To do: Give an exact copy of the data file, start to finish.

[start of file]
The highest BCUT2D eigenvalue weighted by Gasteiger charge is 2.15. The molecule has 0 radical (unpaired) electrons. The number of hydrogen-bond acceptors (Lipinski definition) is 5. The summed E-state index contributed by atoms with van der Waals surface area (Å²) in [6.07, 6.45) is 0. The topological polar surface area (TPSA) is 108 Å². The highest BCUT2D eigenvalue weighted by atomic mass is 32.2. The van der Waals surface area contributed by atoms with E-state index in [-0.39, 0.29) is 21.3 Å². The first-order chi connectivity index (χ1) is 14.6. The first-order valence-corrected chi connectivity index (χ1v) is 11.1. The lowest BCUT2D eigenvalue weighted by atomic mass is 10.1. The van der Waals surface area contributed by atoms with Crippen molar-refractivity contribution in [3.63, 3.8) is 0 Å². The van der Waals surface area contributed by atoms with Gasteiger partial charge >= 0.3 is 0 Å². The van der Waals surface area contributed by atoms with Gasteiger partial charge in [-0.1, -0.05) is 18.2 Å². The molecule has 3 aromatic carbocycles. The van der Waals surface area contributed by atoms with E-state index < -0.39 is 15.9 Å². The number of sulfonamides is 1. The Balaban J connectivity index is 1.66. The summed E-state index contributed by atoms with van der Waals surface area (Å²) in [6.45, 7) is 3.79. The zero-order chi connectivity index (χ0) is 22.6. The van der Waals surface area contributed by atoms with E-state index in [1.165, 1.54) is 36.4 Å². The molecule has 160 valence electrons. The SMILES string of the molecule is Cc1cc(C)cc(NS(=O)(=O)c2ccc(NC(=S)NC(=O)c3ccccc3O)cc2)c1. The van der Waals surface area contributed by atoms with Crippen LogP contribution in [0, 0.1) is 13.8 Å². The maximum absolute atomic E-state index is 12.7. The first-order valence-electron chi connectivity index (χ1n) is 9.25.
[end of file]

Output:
The highest BCUT2D eigenvalue weighted by Gasteiger charge is 2.15. The molecule has 0 radical (unpaired) electrons. The number of hydrogen-bond acceptors (Lipinski definition) is 5. The summed E-state index contributed by atoms with van der Waals surface area (Å²) in [6.07, 6.45) is 0. The topological polar surface area (TPSA) is 108 Å². The highest BCUT2D eigenvalue weighted by atomic mass is 32.2. The van der Waals surface area contributed by atoms with E-state index in [-0.39, 0.29) is 21.3 Å². The first-order chi connectivity index (χ1) is 14.6. The first-order valence-corrected chi connectivity index (χ1v) is 11.1. The lowest BCUT2D eigenvalue weighted by atomic mass is 10.1. The van der Waals surface area contributed by atoms with Crippen molar-refractivity contribution in [3.63, 3.8) is 0 Å². The van der Waals surface area contributed by atoms with Gasteiger partial charge >= 0.3 is 0 Å². The van der Waals surface area contributed by atoms with Gasteiger partial charge in [-0.1, -0.05) is 18.2 Å². The molecule has 3 aromatic carbocycles. The van der Waals surface area contributed by atoms with E-state index < -0.39 is 15.9 Å². The number of sulfonamides is 1. The Balaban J connectivity index is 1.66. The summed E-state index contributed by atoms with van der Waals surface area (Å²) in [6.45, 7) is 3.79. The zero-order chi connectivity index (χ0) is 22.6. The van der Waals surface area contributed by atoms with E-state index in [1.165, 1.54) is 36.4 Å². The molecule has 160 valence electrons. The SMILES string of the molecule is Cc1cc(C)cc(NS(=O)(=O)c2ccc(NC(=S)NC(=O)c3ccccc3O)cc2)c1. The van der Waals surface area contributed by atoms with Crippen LogP contribution in [0, 0.1) is 13.8 Å². The maximum absolute atomic E-state index is 12.7. The first-order valence-electron chi connectivity index (χ1n) is 9.25.